***

The past to which the FN appeals is uniquely French. It is also contentious. A struggle over the ownership of the French past has been a theme of French politics ever since the French Revolution. But other mythologised pasts have figured again and again in populist rhetoric and still do. Mussolini talked of returning to the time of the Roman empire when the Mediterranean was Mare Nostrum. Trump’s “Make America great again” presupposes a past when America was great, and from which present-day Americans have strayed, thanks to Clintonesque crooks and the pedlars of fake news. “Take back control” – the mantra of the Brexiteers in the referendum – presupposes a past in which the British had control; Owen’s bizarre pre-referendum claim that, if Britain left the EU, she would be free to “rediscover the skills of blue water diplomacy” presupposed a time when she practised those skills. Vladimir Putin, another populist of sorts, is patently trying to harness memories of tsarist glory to his chariot wheels. Margaret Thatcher, the “plain, straightforward provincial” woman, sought to revive the “vigorous virtues” of her Grantham childhood and the “Victorian values” that underpinned them.

As well as mythologising the past, populists mythologise the people. Those for whom they claim to speak are undifferentiated, homogeneous and inert. Populists have nothing but contempt for de Tocqueville’s insight that the ever-present threat of majority tyranny can be kept at bay only by a rich array of intermediate institutions, including townships, law courts and a free press, underpinned by the separation of powers.

For populists, the threat of majority tyranny is a phantom, invented by out-of-touch and craven elitists. Law courts that stand in the way of the unmediated popular will are “enemies of the people”, as the Daily Mail put it. There is no need to protect minorities against the tyranny of the majority: minorities are either part of the whole, in which case they don’t need protection, or self-excluded from it, in which case they don’t deserve to be protected.

Apparent differences of interest or value that cut across the body of the people, that divide the collective sovereign against itself, are products of elite manipulation or, in Thatcher’s notorious phrase, of “the enemy within”. For there is a strong paranoid streak in the populist mentality. Against the pure, virtuous people stand corrupt, privileged elites and sinister, conspiratorial subversives. The latter are forever plotting to do down the former.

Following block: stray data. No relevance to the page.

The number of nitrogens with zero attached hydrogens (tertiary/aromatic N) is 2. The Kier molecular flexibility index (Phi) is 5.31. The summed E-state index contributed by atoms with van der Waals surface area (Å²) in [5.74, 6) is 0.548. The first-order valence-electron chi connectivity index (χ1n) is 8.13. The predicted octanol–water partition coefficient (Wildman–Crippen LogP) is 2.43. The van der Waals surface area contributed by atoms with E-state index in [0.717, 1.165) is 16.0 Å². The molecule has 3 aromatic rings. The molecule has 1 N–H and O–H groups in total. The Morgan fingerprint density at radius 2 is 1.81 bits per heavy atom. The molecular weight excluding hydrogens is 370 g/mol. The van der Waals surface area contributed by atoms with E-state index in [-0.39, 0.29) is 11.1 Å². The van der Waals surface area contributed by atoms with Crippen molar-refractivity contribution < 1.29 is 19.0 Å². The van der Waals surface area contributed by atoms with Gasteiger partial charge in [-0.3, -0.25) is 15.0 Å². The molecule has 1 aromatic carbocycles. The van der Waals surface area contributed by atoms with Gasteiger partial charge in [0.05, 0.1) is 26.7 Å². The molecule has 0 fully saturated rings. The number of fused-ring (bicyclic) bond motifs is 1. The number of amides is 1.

Like pigs searching for truffles, populists search for subversives. Inevitably, they find what they are looking for. Joe McCarthy was one of the most squalid examples of the populist breed: for years, McCarthyism was a baneful presence in Hollywood, in American universities, newspaper offices and in the public service, ruining lives, restricting free expression and making it harder for the United States to win the trust of its European allies. The barrage of hatred and contempt that the tabloid press unleashed on opponents of Theresa May’s pursuit of a “hard” Brexit is another example. Her astounding claim that a mysterious entity known as “Brussels” was seeking to interfere in the British general election is a third.

As the Princeton political scientist Jan-Werner Müller argues, all of this strikes at the heart of democratic governance. Democracy depends on open debate, on dialogue between the bearers of different values, in which the protagonists learn from each other and from which they emerge as different people. For the Nobel laureate, philosopher and economist Amartya Sen, democracy is, above all, “public reasoning”; and that is impossible without social spaces in which reasoning can take place. Populism is singular; democracy is plural. The great question for non-populists is how to respond to the populist threat.

Two answers are in contention. The first is Theresa May’s. It amounts to appeasement. May’s purported reason for calling a snap general election was that the politicians were divided, whereas the people were united. It is hard to think of a better – or more frightening – summary of the spirit of populism. The second answer is Emmanuel Macron’s. For the moment, at least, he is astonishingly popular in France. More important, his victory over Le Pen has shown that, given intelligence, courage and generosity of spirit, the noxious populist tide can be resisted and, perhaps, turned back. 

David Marquand’s most recent book is “Mammon’s Kingdom”: an Essay on Britain Now” (Allen Lane)

This article first appeared in the 20 August 2007 issue of the New Statesman, The most important protest of our time